Second, we know according to the Bible that only a few thousand years ago, man lived with one animal that had bones “like beams of bronze,” “ribs like bars of iron” (Job 40:18), and that moved its tail “like a cedar” (40:17). Another real dinosaur/dragon-like animal on Earth in Job’s day had “terrible teeth” (41:14), a powerful neck (41:22), and could breathe fire and smoke (41:18-21). What’s more, if God made “the heavens and the earth, the sea, and all that is in them” during the six days of Creation (Exodus 20:11), man obviously lived with dinosaurs, as well as every other animal that has since become extinct. Thus, ancient dinosaur artwork based on living dinosaurs agrees with both history and the Bible.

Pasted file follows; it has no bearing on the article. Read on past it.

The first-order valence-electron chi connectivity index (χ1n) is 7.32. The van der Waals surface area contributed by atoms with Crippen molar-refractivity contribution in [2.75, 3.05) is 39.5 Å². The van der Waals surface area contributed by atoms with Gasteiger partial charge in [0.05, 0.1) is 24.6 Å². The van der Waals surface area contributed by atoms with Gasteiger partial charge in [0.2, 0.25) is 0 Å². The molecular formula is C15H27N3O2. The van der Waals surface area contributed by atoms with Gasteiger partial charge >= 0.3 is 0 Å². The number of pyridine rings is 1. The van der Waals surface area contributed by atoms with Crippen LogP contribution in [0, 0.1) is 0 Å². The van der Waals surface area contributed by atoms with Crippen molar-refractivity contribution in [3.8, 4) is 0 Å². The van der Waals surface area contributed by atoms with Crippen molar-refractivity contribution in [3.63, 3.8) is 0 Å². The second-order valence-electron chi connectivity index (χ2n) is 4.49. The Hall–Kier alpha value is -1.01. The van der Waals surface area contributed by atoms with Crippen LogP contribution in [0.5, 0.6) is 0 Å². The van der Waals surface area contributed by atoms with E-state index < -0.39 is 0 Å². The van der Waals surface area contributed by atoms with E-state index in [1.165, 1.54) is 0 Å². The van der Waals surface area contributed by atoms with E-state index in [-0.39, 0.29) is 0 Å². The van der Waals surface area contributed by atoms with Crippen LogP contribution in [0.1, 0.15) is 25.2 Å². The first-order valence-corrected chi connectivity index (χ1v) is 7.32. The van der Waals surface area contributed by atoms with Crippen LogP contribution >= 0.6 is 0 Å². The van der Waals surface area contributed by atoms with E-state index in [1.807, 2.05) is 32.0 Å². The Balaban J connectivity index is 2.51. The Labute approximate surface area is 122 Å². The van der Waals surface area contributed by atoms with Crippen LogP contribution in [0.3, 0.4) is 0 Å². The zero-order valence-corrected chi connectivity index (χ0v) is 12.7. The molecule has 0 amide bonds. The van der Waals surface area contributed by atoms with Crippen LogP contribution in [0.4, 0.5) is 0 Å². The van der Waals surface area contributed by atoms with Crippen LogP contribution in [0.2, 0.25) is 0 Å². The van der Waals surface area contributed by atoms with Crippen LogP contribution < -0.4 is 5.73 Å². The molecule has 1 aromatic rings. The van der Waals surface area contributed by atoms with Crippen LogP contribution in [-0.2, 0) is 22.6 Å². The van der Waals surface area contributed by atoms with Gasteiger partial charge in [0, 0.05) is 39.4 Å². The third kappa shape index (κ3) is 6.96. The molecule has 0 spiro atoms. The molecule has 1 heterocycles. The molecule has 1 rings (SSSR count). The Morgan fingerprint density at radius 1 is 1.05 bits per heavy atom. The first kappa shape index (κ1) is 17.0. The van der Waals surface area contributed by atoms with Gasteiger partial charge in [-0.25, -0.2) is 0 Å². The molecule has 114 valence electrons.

Third, locating, excavating, reassembling, and illustrating dinosaur fossils is an extremely painstaking, complex, time-consuming process. We know of no evidence of the ancient people around the world excavating dinosaur fossils, reconstructing their skeletons, and then drawing them accurately, as scientists carefully attempt to do in the 21st century. Modern-day illustrations of dinosaurs are not done simply by illustrators going to a fossil bed and drawing what they think the dinosaur looked like. Most of the dinosaur bones discovered around the world are not even articulated (aligned in the same arrangement as in real life). According to James Powell, director of the Los Angeles County Museum of Natural History, “in spite of the intense popular and scientific interest in the dinosaurs and the well-publicized efforts of generations of dinosaur hunters, only about 2,100 articulated dinosaur bones” exist in museums around the world (1998, p. xv, emp. added; see also Dodson, 1990, 87:7608; Lewin, 1990). Scientists have spent billions of dollars over the past 150 years persistently locating and excavating dinosaur fossils, and yet relatively few have been found aligned as they were in life. Furthermore, considering that almost half (45.3%) of all dinosaur genera are based on a single specimen, and 74% are represented by five specimens or less (Dodson, 87:7608), the suggestion that the ancients merely saw dinosaur fossils and drew accurate pictures of these animals seems very unreasonable. Furthermore, as previously stated, the historical context of ancient times is not of men digging up dinosaur bones, imagining what they looked like, and then carving them onto rock; it simply is of men carving what they saw in real life.